Put meat in the process of progressive taxation

How to pay for all [of Nader’s progressive social programs]? Eliminating “hundreds of billions” in corporate welfare would be a start, says Nader, who would also cut the military budget by $100 billion, or about a third. He would also change the tax system. “I’d really put meat in the process of progressive taxation,” he says. “The richer people are, the more the percentage you pay.”
Source: Scot Lehigh, Boston Globe, page D1 Oct 8, 2000

More taxpayer input into tax & spending policy

Taxpayers have very little legal standing in the federal courts and little indirect voice in the assembling & disposition of taxpayer revenues. Closer scrutiny of these matters between elections is necessary. Facilities can be established to accomplish a closer oversight of taxpayer assets and how tax dollars are allocated. This is an arena which is, at present, shaped heavily by corporations that, despite record profits, pay far less in taxes as a percent of the federal budget than in the 1950s and 60s.
Source: Green Party Announcement Speech Feb 21, 2000

Tax breaks for big business hurt families

Increasingly, the citizens are seeing the emergence of an enormous double standard where a giant, powerful corporation is given a ten year tax free holiday, is given free land, free water, & free site preparation for an expanded factory, while families, small businesses and children suffer the burdens and pay the tax freight for the bosses from Stuttgart and Detroit. A big and powerful corporation can bring a town to its knees and receive huge subsidies just by threatening to move elsewhere.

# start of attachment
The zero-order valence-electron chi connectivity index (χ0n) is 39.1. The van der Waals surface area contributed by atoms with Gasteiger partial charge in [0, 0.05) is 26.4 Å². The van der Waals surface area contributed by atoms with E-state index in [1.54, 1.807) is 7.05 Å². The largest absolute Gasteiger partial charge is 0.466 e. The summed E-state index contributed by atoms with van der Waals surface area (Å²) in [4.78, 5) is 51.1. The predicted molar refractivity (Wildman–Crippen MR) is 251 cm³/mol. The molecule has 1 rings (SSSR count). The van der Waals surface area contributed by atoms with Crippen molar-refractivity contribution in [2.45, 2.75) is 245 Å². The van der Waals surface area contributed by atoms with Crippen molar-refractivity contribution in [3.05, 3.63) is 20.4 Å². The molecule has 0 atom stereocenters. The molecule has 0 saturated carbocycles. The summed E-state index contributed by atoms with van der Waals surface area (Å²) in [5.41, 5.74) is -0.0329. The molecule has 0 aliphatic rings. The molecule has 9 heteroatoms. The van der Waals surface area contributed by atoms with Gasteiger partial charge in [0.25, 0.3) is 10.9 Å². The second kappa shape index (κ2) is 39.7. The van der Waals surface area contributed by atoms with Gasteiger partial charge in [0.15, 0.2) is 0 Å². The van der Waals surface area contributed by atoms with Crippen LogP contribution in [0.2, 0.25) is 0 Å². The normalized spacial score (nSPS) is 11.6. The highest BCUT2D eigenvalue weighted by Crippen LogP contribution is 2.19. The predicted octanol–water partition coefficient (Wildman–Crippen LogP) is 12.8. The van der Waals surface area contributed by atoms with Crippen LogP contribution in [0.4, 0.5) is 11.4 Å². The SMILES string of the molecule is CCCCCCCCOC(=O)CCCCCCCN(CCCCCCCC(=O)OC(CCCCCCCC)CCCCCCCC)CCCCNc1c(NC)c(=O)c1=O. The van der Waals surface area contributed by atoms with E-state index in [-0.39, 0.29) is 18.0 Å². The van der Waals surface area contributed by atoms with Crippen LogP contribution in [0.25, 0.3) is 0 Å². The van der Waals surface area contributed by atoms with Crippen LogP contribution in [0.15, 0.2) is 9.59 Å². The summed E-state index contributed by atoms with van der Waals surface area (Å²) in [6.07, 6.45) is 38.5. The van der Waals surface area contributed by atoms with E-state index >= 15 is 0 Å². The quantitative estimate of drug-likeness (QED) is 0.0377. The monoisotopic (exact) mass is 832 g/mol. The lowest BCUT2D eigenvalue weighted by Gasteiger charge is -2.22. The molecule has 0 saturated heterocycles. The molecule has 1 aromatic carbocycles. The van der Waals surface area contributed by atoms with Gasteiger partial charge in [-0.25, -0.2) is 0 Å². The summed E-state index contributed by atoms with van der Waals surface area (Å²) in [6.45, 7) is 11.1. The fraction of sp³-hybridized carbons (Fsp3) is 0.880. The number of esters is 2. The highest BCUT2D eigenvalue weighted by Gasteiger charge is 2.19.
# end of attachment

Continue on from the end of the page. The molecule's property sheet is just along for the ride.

Source: In the Public Interest: “Welfare for DaimlerChrysler” Dec 21, 1999

Tax breaks to big business unfairly hurt small business

When big businesses receive subsidies, they gain a substantial competitive advantage over smaller business. Worse still, property tax exemptions diminish the tax base that funds public services. Corporations justify their refusal to meet their community obligations by insisting that the economic impact of their investments in the community invigorates it. But isn’t that true of other smaller businesses as well? What these big businesses are really saying is that sheer size and power demands privilege.